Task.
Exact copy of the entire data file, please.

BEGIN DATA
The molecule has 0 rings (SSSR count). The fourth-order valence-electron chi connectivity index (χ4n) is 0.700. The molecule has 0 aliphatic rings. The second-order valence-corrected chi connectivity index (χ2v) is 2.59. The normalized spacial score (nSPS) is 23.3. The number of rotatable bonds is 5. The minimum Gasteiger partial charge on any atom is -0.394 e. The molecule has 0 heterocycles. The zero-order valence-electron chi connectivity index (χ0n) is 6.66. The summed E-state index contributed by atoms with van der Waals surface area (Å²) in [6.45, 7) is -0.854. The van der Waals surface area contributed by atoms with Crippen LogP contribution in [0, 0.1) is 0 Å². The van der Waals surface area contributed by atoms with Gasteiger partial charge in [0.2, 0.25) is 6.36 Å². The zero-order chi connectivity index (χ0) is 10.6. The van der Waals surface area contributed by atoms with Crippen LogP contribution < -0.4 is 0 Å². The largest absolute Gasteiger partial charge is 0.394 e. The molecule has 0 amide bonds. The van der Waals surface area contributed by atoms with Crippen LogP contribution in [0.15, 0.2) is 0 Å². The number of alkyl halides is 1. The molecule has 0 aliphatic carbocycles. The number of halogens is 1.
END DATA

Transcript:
The molecule has 0 rings (SSSR count). The fourth-order valence-electron chi connectivity index (χ4n) is 0.700. The molecule has 0 aliphatic rings. The second-order valence-corrected chi connectivity index (χ2v) is 2.59. The normalized spacial score (nSPS) is 23.3. The number of rotatable bonds is 5. The minimum Gasteiger partial charge on any atom is -0.394 e. The molecule has 0 heterocycles. The zero-order valence-electron chi connectivity index (χ0n) is 6.66. The summed E-state index contributed by atoms with van der Waals surface area (Å²) in [6.45, 7) is -0.854. The van der Waals surface area contributed by atoms with Crippen LogP contribution in [0, 0.1) is 0 Å². The van der Waals surface area contributed by atoms with Gasteiger partial charge in [0.2, 0.25) is 6.36 Å². The zero-order chi connectivity index (χ0) is 10.6. The van der Waals surface area contributed by atoms with Crippen LogP contribution < -0.4 is 0 Å². The largest absolute Gasteiger partial charge is 0.394 e. The molecule has 0 amide bonds. The van der Waals surface area contributed by atoms with Crippen LogP contribution in [0.15, 0.2) is 0 Å². The number of alkyl halides is 1. The molecule has 0 aliphatic carbocycles. The number of halogens is 1.